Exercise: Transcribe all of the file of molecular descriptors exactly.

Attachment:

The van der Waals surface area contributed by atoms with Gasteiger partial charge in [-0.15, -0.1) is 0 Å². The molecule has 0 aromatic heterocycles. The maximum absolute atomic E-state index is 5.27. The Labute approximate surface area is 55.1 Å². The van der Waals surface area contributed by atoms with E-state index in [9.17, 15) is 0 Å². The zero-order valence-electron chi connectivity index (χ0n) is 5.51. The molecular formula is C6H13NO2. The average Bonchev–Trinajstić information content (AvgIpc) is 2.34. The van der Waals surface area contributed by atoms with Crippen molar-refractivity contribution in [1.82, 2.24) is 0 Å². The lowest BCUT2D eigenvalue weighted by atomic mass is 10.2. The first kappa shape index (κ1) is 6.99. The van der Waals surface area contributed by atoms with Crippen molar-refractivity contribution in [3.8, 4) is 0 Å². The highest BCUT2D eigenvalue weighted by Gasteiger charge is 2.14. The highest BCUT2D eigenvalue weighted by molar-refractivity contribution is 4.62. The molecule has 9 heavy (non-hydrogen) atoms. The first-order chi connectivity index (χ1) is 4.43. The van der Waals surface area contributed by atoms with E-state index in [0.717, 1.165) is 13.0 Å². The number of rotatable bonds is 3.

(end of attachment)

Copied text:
The van der Waals surface area contributed by atoms with Gasteiger partial charge in [-0.15, -0.1) is 0 Å². The molecule has 0 aromatic heterocycles. The maximum absolute atomic E-state index is 5.27. The Labute approximate surface area is 55.1 Å². The van der Waals surface area contributed by atoms with E-state index in [9.17, 15) is 0 Å². The zero-order valence-electron chi connectivity index (χ0n) is 5.51. The molecular formula is C6H13NO2. The average Bonchev–Trinajstić information content (AvgIpc) is 2.34. The van der Waals surface area contributed by atoms with Crippen molar-refractivity contribution in [1.82, 2.24) is 0 Å². The lowest BCUT2D eigenvalue weighted by atomic mass is 10.2. The first kappa shape index (κ1) is 6.99. The van der Waals surface area contributed by atoms with Crippen molar-refractivity contribution in [3.8, 4) is 0 Å². The highest BCUT2D eigenvalue weighted by Gasteiger charge is 2.14. The highest BCUT2D eigenvalue weighted by molar-refractivity contribution is 4.62. The molecule has 9 heavy (non-hydrogen) atoms. The first-order chi connectivity index (χ1) is 4.43. The van der Waals surface area contributed by atoms with E-state index in [0.717, 1.165) is 13.0 Å². The number of rotatable bonds is 3.